Radiation induced chemical reactions; Cytosine; Kinetics of reactions; Agent-based model.
||August 6, 2018
||The Author(s) 2018. This article is published with open access at www.chitkara.edu.in/publications.
The stability of cytosine in aqueous solution was studied in the laboratory, simulating prebiotic conditions and using gamma radiation as an energy source, to describe cytosine behavior under radiation. For a better understanding of the radiation-induced processes, we proposed a mathematical model that considers chemical reactions as nonlinear ordinary differential equations. The radiolysis can be computationally simulated by an agent-based model, wherein each chemical species involved is considered to be an agent that can interact with other species with known reaction rates. The radiation is contemplated as a factor that promotes product formation/destruction, and the temperature determines the diffusion speed of the agents. With this model, we reproduce the changes in cytosine concentration obtained in the laboratory under different irradiation conditions.
Radiation-induced oxidation reactions are a crucial process in understanding the formation of biologically relevant molecules in planets and icy bodies such as comets . Primitive Earth and astrophysical conditions for these processes are difficult to simulate in the laboratory. There are few experimental setups studying the stability and formation of some compounds of biological importance under a high radiation field [5, 6]. In these experiments, changes induced by ionizing radiation can be quantified by dose measurements that indicate the amount of energy deposited on the samples by the gamma radiation. The first experiment of prebiotic synthesis was proposed by Miller , where several amino acids were synthesized from different gases in a primitive reducing atmosphere (H2O, CH4, NH3, H2) and electric discharges. Prebiotic importance for molecules specially RNA was established by Gilbert . One component of RNA and DNA is cytosine, a pyrimidine base, but there are few experiments about the stability of cytosine (C4H5N3O) under radiation, the molecule of interest in this work.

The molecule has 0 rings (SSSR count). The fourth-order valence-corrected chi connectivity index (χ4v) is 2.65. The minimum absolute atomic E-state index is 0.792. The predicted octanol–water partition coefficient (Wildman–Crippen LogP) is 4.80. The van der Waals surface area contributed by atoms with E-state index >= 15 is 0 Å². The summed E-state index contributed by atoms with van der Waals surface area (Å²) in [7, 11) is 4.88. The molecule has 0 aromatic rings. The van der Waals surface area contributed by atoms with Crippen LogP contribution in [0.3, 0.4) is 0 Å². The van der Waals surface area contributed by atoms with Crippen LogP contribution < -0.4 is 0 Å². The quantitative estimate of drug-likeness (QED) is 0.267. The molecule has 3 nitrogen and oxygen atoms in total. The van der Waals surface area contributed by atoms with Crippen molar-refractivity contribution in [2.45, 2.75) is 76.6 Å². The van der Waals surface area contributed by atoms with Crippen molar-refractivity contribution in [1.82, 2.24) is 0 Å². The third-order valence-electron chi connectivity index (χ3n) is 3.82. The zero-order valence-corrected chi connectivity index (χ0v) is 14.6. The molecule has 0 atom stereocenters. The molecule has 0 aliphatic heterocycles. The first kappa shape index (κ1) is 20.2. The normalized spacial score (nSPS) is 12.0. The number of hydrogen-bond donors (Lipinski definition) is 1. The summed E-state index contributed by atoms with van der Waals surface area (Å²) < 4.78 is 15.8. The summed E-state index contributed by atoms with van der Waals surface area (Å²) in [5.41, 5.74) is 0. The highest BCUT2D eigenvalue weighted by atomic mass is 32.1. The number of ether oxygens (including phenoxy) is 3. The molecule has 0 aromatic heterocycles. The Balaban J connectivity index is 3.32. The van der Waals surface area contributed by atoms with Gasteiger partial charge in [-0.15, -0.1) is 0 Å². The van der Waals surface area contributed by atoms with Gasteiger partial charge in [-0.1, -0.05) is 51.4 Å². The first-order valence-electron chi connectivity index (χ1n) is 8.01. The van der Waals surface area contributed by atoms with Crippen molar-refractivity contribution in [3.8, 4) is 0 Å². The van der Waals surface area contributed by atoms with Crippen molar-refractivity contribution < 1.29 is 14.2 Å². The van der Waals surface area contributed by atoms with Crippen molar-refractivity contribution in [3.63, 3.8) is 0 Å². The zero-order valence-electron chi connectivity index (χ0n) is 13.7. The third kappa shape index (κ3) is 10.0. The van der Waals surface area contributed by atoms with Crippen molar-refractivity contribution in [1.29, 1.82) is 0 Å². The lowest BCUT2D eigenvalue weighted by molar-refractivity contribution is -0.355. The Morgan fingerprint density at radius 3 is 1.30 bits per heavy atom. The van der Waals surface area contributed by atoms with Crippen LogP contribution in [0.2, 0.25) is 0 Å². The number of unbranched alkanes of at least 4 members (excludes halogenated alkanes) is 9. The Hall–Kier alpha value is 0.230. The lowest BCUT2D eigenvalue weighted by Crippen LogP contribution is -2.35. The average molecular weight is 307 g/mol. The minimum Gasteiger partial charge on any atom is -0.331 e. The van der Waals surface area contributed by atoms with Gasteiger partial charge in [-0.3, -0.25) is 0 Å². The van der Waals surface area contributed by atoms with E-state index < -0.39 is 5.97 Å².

The irradiation of cytosine in aqueous solution involves the interaction of cytosine molecules with the different species formed by the radiation-induced decomposition of water (H, .OH, eaq –, H2, and H2O2). To describe the products generated by the interaction of the different species under radiation in an aqueous medium, we propose a mathematical model that describes the mass balance of all species involved, considering chemical reactions as nonlinear ordinary differential equations (NODE) [6, 9]. This model is complicated due to the significant number of reactions involved, the coupling between equations, and by the fact that all the NODEs need to be solved simultaneously. Moreover, the non-linear character of the equations makes the model strongly dependent on initial conditions. To circumvent these issues, some authors have used Monte-Carlo simulations . We have proposed an agentbased model [11, 12] to simulate the chemical evolution of oxidation reactions of ferrous ions under radiation. The model is a modified version of the prey-predator model [13, 14] in which the mass-balance equation includes sink terms (all the reactions leading to destruction that can be considered prey) and source terms (all the reaction rates leading to production that can be interpreted as predators). In this model, each chemical species involved is considered as an agent that can interact with other species with known reaction rates, radiation is taken as a factor that promotes a product’s formation/ destruction, and the temperature determines the diffusion speed of the agents. Here, we modify the model to reproduce the radiation-induced reaction of cytosine in aqueous solution.
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Cytosine reactions induced by gamma radiation at room temperature were studied and compared with the concentrations determined by an agent-based model. The model evaluates the concentration of products generated by the interaction of different reactive free-radicals under radiation. It involves the mass balance of 16 species, considering each species as an agent that can interact with other species with known reaction rates. Interactions lead to destruction (prey) and production (predator) terms, with radiation considered as a factor that affects product formation. This simple and robust model agrees with the experimental results. Both approaches showed that cytosine decomposed rapidly in a high radiation field environment, and that for the survival of this molecule and its further participation in the formation of more complex molecules, it is necessary to have a protection mechanism, such as the adsorption in clay minerals.
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